Orange County’s first community choice energy program—the Orange County Power Authority—said their recently reported $3 million operating loss is within the normal range for similar energy programs.
The Orange County Power Authority was officially launched in late 2020 in an effort to provide greener power to residents and businesses throughout the county. The agency, as a new purchaser and seller of electricity, is directly taking customers from Southern California Edison though the agency is still transporting the electricity through Edison’s power lines.
Four Orange County cities have opted to join the power authority so far—Irvine, Huntington Beach, Fullerton, and Buena Park—with Irvine taxpayers fronting the millions of dollars in startup costs.
The power authority’s end-of-quarter financial report released on May 3 showed an operating loss of $3,020,301 from July 1, 2021, through March 31, 2022, which occurred before the official launch of its electrical services in April for commercial customers.
As some have been questioning the agency’s financial feasibility since its inception, the power authority said it is typical for community choice energy agencies to experience a deficit in the beginning as it takes time for revenue to come in later when they start pumping electricity into homes and businesses.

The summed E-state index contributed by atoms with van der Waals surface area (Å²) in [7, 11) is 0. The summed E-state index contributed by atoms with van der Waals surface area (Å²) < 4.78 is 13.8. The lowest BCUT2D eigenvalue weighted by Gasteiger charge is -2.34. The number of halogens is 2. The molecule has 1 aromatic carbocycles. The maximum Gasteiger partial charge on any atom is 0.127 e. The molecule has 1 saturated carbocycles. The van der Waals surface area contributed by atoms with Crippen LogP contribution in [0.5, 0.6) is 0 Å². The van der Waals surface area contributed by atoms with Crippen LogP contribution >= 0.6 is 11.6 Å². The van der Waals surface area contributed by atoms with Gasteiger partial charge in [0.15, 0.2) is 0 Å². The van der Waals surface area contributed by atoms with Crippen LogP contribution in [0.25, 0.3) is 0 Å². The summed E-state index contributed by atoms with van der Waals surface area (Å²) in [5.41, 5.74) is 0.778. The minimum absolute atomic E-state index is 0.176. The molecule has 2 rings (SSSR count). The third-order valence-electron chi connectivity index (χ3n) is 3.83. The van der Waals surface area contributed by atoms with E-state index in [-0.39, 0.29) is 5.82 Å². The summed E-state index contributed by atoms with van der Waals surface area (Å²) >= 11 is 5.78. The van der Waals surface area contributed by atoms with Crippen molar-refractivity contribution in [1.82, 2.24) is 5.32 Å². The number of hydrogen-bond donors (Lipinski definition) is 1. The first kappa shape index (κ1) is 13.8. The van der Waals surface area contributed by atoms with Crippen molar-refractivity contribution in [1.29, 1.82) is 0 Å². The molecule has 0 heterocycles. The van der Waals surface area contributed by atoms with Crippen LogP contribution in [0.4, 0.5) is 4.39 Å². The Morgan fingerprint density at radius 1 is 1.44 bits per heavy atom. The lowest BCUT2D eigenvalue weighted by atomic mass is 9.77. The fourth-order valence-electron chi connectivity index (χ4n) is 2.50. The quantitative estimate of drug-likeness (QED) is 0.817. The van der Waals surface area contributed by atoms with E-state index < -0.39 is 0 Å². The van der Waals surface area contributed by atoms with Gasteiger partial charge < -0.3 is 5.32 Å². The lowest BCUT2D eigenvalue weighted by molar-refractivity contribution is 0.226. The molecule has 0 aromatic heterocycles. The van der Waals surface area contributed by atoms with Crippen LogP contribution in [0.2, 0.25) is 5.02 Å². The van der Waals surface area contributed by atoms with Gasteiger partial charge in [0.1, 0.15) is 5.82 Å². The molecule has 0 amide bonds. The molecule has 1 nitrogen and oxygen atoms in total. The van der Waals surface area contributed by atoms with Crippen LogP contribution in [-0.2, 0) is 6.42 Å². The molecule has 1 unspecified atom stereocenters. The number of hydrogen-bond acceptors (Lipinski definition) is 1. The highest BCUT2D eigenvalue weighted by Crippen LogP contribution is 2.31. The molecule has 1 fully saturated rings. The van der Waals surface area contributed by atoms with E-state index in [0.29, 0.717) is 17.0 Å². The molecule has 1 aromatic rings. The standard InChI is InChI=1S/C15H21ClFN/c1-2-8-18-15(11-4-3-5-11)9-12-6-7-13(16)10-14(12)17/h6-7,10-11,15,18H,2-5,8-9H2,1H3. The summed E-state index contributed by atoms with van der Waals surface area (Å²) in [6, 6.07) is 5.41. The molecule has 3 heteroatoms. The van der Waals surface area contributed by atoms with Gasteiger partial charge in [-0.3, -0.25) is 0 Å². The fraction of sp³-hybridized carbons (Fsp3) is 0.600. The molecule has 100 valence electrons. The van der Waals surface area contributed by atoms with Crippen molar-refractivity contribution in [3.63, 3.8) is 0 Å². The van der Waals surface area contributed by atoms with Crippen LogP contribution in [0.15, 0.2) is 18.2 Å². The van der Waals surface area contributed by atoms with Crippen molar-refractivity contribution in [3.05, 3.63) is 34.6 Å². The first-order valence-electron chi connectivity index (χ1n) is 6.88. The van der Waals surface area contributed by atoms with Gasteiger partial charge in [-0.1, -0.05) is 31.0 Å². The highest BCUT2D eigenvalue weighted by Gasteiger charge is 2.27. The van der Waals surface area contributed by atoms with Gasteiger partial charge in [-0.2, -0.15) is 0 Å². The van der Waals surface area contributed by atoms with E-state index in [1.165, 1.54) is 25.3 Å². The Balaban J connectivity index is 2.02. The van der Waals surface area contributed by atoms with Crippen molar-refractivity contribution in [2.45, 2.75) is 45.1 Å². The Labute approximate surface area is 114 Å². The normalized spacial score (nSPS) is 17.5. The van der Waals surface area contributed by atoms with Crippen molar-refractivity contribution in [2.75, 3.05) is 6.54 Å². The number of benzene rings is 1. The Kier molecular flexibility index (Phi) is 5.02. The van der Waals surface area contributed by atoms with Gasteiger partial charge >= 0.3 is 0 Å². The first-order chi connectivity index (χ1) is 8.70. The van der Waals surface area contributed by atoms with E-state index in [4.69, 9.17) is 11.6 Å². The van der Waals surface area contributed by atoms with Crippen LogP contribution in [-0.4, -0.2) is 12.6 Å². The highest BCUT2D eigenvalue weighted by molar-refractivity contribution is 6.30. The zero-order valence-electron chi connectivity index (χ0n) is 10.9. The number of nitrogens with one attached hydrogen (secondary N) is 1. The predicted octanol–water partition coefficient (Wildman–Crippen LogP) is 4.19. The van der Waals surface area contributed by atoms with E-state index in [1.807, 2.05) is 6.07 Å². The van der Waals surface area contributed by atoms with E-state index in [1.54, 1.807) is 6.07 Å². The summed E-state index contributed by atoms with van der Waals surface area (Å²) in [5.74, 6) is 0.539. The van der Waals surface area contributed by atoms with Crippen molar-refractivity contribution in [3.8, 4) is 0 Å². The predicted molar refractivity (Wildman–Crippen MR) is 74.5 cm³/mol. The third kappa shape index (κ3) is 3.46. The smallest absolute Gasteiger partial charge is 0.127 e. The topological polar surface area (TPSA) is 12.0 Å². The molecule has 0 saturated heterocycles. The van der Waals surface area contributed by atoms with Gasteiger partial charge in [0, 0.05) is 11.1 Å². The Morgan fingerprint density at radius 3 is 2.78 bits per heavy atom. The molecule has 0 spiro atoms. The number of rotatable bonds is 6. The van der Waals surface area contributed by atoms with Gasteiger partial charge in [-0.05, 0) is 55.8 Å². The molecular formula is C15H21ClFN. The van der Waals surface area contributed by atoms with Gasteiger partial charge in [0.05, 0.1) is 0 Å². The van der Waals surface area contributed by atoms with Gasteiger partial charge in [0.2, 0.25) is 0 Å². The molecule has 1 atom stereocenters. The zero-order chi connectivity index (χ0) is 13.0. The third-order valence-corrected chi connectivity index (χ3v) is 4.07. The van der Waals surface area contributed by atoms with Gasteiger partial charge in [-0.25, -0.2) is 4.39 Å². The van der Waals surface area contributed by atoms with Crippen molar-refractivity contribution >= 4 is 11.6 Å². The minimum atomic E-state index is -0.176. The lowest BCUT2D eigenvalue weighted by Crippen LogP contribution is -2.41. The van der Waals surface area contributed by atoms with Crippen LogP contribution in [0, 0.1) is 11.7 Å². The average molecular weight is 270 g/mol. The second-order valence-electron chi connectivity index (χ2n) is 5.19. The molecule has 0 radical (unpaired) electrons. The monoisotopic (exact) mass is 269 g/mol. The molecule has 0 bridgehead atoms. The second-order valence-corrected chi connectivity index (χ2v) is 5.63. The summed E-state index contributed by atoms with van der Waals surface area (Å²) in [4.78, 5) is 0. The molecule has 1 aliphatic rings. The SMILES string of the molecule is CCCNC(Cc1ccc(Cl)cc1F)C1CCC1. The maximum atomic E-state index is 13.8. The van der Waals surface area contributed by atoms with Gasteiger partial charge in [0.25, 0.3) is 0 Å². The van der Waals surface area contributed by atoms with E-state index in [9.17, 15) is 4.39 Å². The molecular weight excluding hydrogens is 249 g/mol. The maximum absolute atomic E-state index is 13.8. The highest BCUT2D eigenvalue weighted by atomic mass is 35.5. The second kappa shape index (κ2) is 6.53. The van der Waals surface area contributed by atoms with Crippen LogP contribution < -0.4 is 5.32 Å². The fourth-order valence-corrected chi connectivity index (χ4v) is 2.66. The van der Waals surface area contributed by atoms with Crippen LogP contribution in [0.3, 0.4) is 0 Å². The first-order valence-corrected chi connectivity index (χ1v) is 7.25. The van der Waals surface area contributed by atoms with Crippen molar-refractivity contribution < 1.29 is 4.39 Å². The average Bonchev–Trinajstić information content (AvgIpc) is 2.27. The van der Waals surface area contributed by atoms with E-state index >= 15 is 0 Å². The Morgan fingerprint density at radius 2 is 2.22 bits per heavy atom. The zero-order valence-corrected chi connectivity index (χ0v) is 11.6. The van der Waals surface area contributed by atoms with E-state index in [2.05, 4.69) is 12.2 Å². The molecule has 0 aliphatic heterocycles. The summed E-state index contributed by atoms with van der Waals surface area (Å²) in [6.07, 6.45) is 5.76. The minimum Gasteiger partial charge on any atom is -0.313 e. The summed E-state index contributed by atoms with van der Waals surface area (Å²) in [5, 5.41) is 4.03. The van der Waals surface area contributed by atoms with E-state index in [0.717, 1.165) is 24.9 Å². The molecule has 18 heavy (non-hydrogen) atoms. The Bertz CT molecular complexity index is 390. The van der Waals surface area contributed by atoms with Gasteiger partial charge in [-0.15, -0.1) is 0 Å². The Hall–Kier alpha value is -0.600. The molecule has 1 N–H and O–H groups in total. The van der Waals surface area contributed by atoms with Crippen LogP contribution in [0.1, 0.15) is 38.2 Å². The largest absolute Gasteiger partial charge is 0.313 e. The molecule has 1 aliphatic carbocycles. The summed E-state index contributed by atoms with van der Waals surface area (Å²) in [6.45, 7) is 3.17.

“Every Community Choice Aggregator (CCA) has reported net losses for periods prior to the start of their operations,” a spokesperson for the Orange County Power Authority told The Epoch Times in an email. “It generally takes some period of time after the start of operations to report gains.”
According to documents obtained from the Orange County Power Authority, Monterey Bay Community Power had a $305,000 net loss from October 2017 to March 2018, Silicon Valley Clean Energy had a $2,641,900 net loss from October 2016 to April 2017, and San Diego Community Power had a $10,129,580 loss from July 2020 to March 2021.
So far, items of pre-launch operation have included payments that go toward California’s Resource Adequacy program, a policy framework adopted by the state Public Utilities Commission to help ensure the reliability of electric service in the state.
The resource adequacy program pays electricity generators, or power plants, to ensure that they always have adequate capacity in case of a period of peak usage or an emergency shortage. In essence, the power plants are paid to not operate to the fullest extent so that the remaining capacity will be able to serve situations like peak usage in a hot summer, evening peak hours, and broken power grids.
Other major costs came from areas including staffing, administration, professional technical consultancy, power procurement transactional support, legal support, regulatory-related services, and communications and outreach—which includes required notification mailing, according to the agency.
A monthly revenue projection is not yet available from the agency, which is launching electrical services for residential customers in October.